How Antique Books and Jungian Psychology Inspired Heikedine Guenther’s Meditative Canvases
Next year Switzerland's Goetheanum will host an exhibition of her work alongside paintings by Hilma af Klint.
In German artist Heikedine Guenther’s colorful canvases, radiant orbs float against luminescent fields to color. These forms are symbolic, says the artist, of the kern, a German word that translates as “core.” The core has a dual meaning — both as a seed of growth and as the essence of the psychological self.
Guenther’s work has long had a contemplative bent, and with the past months, her interest has returned even more so to the essence of life, such as family, friends, and health. Ahead of her exhibition alongside the 19th-century visionary artist Hilma af Klint at Switzerland’s Goetheanum next year, Guenther reveals how she found inspiration during the quarantine period, the importance of digitalization for the art market, and how old books and manuscripts have influenced her oeuvre.
This year has been a trial for all of us. How did you experience the quarantine period?
Personally, the quarantine was a catalyst for ideas that had lain dormant. After the initial chaos, I experienced a period void of distractions, with intense concentration on the essential, as well as a return to self. These reflections are represented in my three new series “Connected”, “Duality – Non-Duality” and “Separation of Light & Darkness.” They are a progression and reduction of form and colors from my previous works.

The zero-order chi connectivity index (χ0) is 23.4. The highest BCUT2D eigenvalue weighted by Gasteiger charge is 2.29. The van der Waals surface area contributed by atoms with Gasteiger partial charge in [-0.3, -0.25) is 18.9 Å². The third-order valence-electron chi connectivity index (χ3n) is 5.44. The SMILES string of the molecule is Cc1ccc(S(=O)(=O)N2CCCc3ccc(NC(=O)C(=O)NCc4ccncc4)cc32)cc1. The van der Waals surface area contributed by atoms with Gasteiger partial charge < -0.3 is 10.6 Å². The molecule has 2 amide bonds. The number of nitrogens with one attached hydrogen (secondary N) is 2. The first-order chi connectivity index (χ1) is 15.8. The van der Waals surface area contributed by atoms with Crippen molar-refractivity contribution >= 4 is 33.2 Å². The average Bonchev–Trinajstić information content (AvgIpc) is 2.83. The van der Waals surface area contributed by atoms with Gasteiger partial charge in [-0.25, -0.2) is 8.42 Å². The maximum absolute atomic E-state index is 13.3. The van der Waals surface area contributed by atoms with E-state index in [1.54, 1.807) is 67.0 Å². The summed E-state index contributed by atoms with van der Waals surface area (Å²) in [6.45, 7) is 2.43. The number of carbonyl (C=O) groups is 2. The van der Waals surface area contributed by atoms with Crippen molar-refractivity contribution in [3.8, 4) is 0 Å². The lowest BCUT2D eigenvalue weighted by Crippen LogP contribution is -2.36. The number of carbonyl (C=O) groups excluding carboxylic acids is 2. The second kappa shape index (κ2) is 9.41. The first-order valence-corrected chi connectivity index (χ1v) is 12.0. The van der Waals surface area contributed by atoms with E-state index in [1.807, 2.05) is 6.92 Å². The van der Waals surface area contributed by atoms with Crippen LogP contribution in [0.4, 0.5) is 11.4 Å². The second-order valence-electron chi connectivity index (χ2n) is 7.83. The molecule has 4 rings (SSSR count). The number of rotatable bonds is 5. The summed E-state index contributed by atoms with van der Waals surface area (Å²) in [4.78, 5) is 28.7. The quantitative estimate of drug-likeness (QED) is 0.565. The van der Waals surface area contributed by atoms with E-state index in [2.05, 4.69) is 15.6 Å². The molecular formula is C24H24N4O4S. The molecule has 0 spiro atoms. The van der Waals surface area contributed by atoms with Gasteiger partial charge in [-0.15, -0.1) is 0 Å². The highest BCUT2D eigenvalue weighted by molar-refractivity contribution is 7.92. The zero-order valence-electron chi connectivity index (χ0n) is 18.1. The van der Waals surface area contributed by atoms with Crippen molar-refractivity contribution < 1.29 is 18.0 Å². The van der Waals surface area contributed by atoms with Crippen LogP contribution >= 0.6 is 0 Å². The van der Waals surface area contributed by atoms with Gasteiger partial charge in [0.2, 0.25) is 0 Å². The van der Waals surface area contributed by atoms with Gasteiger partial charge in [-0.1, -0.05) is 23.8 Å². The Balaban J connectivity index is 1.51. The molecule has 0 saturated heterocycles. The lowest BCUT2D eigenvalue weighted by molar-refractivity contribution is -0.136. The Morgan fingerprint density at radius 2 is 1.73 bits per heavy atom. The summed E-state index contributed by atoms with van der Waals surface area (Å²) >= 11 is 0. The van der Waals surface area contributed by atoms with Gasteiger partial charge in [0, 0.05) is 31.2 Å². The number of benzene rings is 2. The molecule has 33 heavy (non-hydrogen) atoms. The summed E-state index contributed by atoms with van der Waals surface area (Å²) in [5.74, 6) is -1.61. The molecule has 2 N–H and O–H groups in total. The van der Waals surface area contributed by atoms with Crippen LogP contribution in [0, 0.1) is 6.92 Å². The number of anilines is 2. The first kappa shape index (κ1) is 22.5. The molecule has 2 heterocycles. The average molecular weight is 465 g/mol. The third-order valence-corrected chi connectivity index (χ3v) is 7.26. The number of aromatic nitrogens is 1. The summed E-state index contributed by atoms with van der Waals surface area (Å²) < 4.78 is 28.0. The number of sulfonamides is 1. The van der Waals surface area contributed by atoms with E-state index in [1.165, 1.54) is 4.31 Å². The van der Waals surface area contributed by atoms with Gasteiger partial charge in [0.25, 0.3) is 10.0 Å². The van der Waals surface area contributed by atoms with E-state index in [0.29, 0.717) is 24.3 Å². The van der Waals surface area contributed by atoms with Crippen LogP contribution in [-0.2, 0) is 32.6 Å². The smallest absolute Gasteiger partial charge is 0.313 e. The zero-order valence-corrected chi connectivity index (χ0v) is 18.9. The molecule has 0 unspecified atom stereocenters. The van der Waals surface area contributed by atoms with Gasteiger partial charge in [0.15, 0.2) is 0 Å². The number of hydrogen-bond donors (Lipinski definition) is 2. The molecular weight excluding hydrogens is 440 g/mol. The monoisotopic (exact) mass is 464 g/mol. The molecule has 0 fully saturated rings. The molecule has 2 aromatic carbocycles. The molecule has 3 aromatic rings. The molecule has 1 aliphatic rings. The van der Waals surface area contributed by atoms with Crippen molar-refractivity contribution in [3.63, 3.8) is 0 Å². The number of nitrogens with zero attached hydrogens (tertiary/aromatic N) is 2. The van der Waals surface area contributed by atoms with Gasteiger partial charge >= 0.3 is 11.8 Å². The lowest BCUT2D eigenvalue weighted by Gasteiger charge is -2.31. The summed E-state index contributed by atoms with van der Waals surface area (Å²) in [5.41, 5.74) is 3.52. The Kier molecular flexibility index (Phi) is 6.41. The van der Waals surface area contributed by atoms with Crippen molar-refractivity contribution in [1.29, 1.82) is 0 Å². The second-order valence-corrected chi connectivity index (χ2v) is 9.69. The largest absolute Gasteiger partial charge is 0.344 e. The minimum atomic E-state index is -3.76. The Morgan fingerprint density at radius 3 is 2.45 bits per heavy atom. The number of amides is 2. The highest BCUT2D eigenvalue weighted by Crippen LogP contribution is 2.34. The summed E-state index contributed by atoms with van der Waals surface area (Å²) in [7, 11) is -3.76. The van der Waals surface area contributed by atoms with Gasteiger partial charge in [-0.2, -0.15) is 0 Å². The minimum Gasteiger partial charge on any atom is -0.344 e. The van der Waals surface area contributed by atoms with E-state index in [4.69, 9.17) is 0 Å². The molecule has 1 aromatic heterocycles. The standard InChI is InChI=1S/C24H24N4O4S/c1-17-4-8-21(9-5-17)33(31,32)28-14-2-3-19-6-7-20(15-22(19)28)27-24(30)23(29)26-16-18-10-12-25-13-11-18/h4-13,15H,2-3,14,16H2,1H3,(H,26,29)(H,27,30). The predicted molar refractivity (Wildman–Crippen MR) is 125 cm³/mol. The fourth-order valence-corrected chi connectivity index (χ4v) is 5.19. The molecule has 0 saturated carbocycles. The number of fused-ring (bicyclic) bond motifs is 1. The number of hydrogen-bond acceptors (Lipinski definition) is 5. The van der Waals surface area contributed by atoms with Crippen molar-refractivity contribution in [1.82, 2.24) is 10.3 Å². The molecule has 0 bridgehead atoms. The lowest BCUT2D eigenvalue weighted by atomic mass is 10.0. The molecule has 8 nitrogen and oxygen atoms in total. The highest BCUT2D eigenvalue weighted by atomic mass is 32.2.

Times of social unrest and upheaval have, historically, been well-documented by artists of those eras. How do you think artists are responding to this time in history?
Every crisis is an opportunity for change. Times of uncertainty allows us to focus on what is essential, such as family, friends, and health. Likewise, in the art world, this means coming back to what is relevant and not overhyped.
The happenings of 2020 will have a large impact on the future of our culture and art. As we have seen time and time again, there are at least three types of artists. The documenter (e.g. George Grosz), the visionary (e.g. Joseph Beuys), as well as the invariant artist (e.g. Edward Hopper). George Grosz captured the feelings of the First World War. On the other hand, Joseph Beuys founded the Fluxus movement out of his experience from the Second World War. In contrast, Edward Hopper continued to create atmospheric sceneries detached from the larger events of the 20th century.
I do not know how each individual artist will react to this situation. However, I try to use this time to bring my philosophy of “the core” into consciousness.
How do you think the current change to a predominantly online art market will affect artists?
It has been clear that the internet is changing the art world for some time — in terms of personal branding, direct sales, and sales platforms or digital shows. But most artists and galleries wanted to stick to their old ways. Now, with the restrictions, everyone has to change. This includes small galleries as well as established fairs like Art Basel.
Having a strong online presence has become more and more relevant. The search algorithms and optimized content are now more important than expert opinion. This popularity contest can be for better or worse, but is a shift of power from the traditional art institutions to modern platforms. For me personally, the internet is one of my main distribution channels, and I am overwhelmed with world-wide direct online sales.
Your husband is a renowned dealer of old books and manuscripts. Has this unique look into history inspired your oeuvre?